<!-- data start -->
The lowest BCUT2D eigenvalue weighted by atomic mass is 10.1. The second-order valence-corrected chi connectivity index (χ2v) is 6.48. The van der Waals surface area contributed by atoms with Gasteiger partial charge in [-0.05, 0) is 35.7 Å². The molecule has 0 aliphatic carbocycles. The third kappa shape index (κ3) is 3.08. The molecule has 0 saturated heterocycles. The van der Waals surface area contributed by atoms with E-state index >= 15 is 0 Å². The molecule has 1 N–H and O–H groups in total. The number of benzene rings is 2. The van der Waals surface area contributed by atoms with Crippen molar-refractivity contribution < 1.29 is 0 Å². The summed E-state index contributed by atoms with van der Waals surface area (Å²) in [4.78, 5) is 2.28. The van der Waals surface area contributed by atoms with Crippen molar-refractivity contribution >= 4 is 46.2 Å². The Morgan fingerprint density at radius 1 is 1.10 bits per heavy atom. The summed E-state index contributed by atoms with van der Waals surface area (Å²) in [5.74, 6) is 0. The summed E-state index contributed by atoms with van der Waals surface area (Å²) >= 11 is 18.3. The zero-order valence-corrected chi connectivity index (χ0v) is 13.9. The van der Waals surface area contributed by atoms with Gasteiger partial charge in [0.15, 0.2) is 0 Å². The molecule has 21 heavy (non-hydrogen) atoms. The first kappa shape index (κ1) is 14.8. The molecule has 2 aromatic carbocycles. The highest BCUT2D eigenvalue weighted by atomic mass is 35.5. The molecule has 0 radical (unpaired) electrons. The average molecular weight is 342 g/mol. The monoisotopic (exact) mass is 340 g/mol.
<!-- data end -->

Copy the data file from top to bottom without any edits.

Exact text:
The lowest BCUT2D eigenvalue weighted by atomic mass is 10.1. The second-order valence-corrected chi connectivity index (χ2v) is 6.48. The van der Waals surface area contributed by atoms with Gasteiger partial charge in [-0.05, 0) is 35.7 Å². The molecule has 0 aliphatic carbocycles. The third kappa shape index (κ3) is 3.08. The molecule has 0 saturated heterocycles. The van der Waals surface area contributed by atoms with E-state index >= 15 is 0 Å². The molecule has 1 N–H and O–H groups in total. The number of benzene rings is 2. The van der Waals surface area contributed by atoms with Crippen molar-refractivity contribution < 1.29 is 0 Å². The summed E-state index contributed by atoms with van der Waals surface area (Å²) in [4.78, 5) is 2.28. The van der Waals surface area contributed by atoms with Crippen molar-refractivity contribution >= 4 is 46.2 Å². The Morgan fingerprint density at radius 1 is 1.10 bits per heavy atom. The summed E-state index contributed by atoms with van der Waals surface area (Å²) in [5.74, 6) is 0. The summed E-state index contributed by atoms with van der Waals surface area (Å²) >= 11 is 18.3. The zero-order valence-corrected chi connectivity index (χ0v) is 13.9. The van der Waals surface area contributed by atoms with Gasteiger partial charge in [0.15, 0.2) is 0 Å². The molecule has 21 heavy (non-hydrogen) atoms. The first kappa shape index (κ1) is 14.8. The molecule has 2 aromatic carbocycles. The highest BCUT2D eigenvalue weighted by atomic mass is 35.5. The molecule has 0 radical (unpaired) electrons. The average molecular weight is 342 g/mol. The monoisotopic (exact) mass is 340 g/mol.